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Who are the Houthis and why did they attack Abu Dhabi?

Pro-Houthi troops hold up banners depicting slain Houthi fighters during a mass funeral on Jan. 10 in Sanaa, Yemen. (Yahya Arhab/EPA-EFE/Shutterstock)

Houthi rebels in Yemen claimed responsibility for an attack on the United Arab Emirates on Monday in what could mark a major escalation in the region as international mediators continue efforts to put an end to Yemen’s lengthy civil war.

State-run media in the UAE reported that two Indian citizens and one Pakistani were killed when three oil tanker trucks exploded and a fire broke out at the airport in Abu Dhabi, where remnants of what police said might be drones were found.

Three killed in UAE capital in suspected drone attack claimed by Yemen rebels

The Houthis, a rebel movement that now controls the vast majority of Yemen’s north, have regularly launched missiles and drones toward neighboring Saudi Arabia and at times claimed attacks on the UAE.

Here is more background to the conflict.

Who are the Houthis?

The rebel movement, which formally calls itself Ansar Allah, or partisans of God, took over the Yemeni capital in 2014. The rebels’ beliefs are rooted in the Zaydi branch of Shiite Islam, and they had long clashed with Yemen’s internationally recognized government.

After an uprising forced President Ali Abdullah Saleh from power in 2012, the group continued to vie for influence and grew in prominence. Saleh’s replacement, Abed Rabbo Mansour Hadi, fled south in early 2015 after being placed under house arrest in Sanaa.

A Saudi-led coalition intervened on behalf of the internationally recognized government shortly after, and the war that has engulfed the country in the years since has sparked what U.N. officials have at times described as the world’s worst humanitarian crisis. The Houthis, who are backed by Iran, now control the vast majority of Yemen’s north. For the past year they have been engaged in escalated fighting in Marib province, the government’s last crucial stronghold in the north and home to key oil and gas infrastructure.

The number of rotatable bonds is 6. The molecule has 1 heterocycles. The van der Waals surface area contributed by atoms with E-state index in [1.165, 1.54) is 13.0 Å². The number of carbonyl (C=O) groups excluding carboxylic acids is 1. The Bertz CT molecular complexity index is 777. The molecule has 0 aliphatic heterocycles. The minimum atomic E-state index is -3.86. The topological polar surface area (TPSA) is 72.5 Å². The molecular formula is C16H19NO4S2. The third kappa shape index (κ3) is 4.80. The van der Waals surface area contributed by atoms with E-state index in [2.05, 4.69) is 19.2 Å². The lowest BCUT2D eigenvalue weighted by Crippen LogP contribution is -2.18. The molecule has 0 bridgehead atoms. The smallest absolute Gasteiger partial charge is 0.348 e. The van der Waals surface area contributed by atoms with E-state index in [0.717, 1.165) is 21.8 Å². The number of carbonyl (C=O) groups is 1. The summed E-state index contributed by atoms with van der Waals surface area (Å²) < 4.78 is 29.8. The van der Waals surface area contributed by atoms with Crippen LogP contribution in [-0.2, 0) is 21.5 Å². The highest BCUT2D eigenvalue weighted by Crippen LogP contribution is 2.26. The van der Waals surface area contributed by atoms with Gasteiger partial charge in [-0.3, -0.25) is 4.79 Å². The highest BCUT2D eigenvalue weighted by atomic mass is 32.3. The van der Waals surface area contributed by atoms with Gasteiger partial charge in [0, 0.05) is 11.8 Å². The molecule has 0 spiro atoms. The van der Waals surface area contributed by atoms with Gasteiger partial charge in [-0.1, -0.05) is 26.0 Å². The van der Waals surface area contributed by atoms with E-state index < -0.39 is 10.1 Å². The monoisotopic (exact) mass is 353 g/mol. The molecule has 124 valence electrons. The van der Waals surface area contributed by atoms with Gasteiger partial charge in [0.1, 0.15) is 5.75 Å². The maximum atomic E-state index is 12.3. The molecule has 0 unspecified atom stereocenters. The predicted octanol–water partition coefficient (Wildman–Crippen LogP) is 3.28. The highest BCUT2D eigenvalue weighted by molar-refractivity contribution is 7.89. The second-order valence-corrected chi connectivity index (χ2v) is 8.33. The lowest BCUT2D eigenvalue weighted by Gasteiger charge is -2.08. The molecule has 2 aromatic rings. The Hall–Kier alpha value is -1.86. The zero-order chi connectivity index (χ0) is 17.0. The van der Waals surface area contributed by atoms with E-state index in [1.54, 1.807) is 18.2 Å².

Both sides have been accused of war crimes, including targeting civilians.

Why are they attacking targets in the Gulf?

The Houthis have been battling the Saudi-led coalition since 2015 and have often struck targets inside Saudi Arabia, framing the attacks as retaliation for a relentless campaign of deadly Saudi airstrikes. They have also targeted the UAE, which has been deeply involved in the war despite formally withdrawing its forces in 2019 and 2020.

Early last year, the Houthis ramped up their missile and drone attacks on Saudi Arabia, targeting locations including airports and Aramco oil facilities. The attacks Monday on Abu Dhabi came after UAE-backed forces in Yemen announced they had reclaimed the strategic Shabwa province from the Houthis earlier this month.

Nasraddin Amer, deputy minister of information in Houthi-controlled Sanaa, said that the attack was in response to “the UAE’s escalation in Yemen in Shabwa and Marib” provinces.

The Houthis have long boasted of their drone capabilities, using them domestically and abroad. In Marib, Yemeni military officials have described Houthi drones used on the front line as one of the biggest challenges to government forces. The Saudi-led coalition will probably respond quickly with ramped-up airstrikes on Sanaa, said Abdulghani al-Iryani, a senior researcher at the Sanaa Center for Strategic Studies. But he said the true test of the Emirati response is more likely to be seen in how UAE-backed forces react on the ground in coming days.

Yemen’s seven-year civil war could turn on fierce fighting in remote Marib province

What is the U.S. stance on the Houthis?

The United States backed the Saudi-led coalition for years, providing intelligence, weapons and other support, but more recently has tried to distance itself from the conflict because of increasing reports of human rights violations and anger in Congress at Saudi war efforts.

Just before President Donald Trump left office, Washington moved to declare the Houthis a foreign terrorist organization — a designation that humanitarians warned would hinder their ability to deliver aid to civilians in the war-torn country. The Biden administration soon reversed the 11th-hour decision.

In his first major foreign policy speech after taking office last year, Biden vowed to end “all American support for offensive operations in the war in Yemen, including relevant arm sales.”

He also appointed special envoy Tim Lenderking to help reinvigorate the peace process in Yemen. Lenderking, who has pushed for a cease-fire, has acknowledged that the fighting in Marib has served as a “stumbling block” to negotiations.

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Yemen’s seven-year civil war could turn on fierce fighting in remote Marib province